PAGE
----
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Andean Region. These palms should make handsome ornamentals in cool and dry areas in many parts of the Andes. Moreover, the nuts could be an increasingly useful product for home consumption, for sale in markets, and perhaps to feed guinea pigs (they dehusk the nuts with their sharp teeth).

The plant also has increased potential as an ornamental. Although naturally occurring stands are not known, they may yet be found. The Andes should be searched for germplasm because the specimens growing in Quito and other cities seem to be very uniform—they even seem to be all the same age.3

Other Developing Areas. Because this is a cool-weather palm, it is unsuited to most of the normal palm-growing regions. However, it seems unsurpassed for cool, mild areas such as the lower Himalayas, the uplands of eastern Africa, and the mountains of New Guinea. These regions have the right habitat for what is one of the most beautiful and spectacular palm species known. It is not likely to become a major economic crop, but the nuts would be enjoyed and would provide some nourishment, especially to children.

Industrialized Regions. The Quito palm should make a handsome ornamental in cool and dry areas of warm-temperate regions. It is promising for use in large public areas such as parks. It is now becoming established as a new landscape feature in northern and central California. Coconuts cannot grow in such areas. All in all, it is a unique and beautiful species that answers the home gardener's need for a long-lived, elegant, vigorous, and tough ornamental tree. The small, edible nuts are a bonus. One caution must be noted, however. This plant may prove to be quite restricted in its adaptability and may, for example, strictly require a cool summer climate.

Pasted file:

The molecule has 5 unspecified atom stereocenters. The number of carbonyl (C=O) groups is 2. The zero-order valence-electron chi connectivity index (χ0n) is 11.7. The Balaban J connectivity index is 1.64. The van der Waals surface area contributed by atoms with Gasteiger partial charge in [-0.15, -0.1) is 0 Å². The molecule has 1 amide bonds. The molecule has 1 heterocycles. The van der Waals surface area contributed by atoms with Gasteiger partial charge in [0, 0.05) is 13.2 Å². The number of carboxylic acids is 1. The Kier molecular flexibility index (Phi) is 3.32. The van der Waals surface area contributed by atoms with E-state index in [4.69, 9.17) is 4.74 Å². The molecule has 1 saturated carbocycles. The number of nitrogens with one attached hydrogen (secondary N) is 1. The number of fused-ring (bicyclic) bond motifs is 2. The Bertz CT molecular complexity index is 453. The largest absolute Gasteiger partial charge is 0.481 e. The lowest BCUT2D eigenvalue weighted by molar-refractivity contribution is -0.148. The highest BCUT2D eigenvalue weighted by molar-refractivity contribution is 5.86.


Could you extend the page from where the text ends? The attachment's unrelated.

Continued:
3 The Quito palm's little-known relative, the janchicoco (Parajubaea torallyi), occurs in the ravines of sandstone mountains in central and southern Bolivia (mostly to the east of the city of Sucre in Chuquisaca) where no rain falls for 10 months of the year. It is considered to be an endangered species. However, it, too, is potentially valuable—perhaps even more valuable than the Quito palm. Its fleshy, sweet nuts are eaten, and they contain usable oil. The plant is also used for hearts of palm; the fiber in its frond is woven into ropes, baskets, saddles, and mats; its fruits serve as animal feed; its leaf midrib is burned for fuel; and its leaf stalk is used for construction. It is also cultivated as an ornamental.

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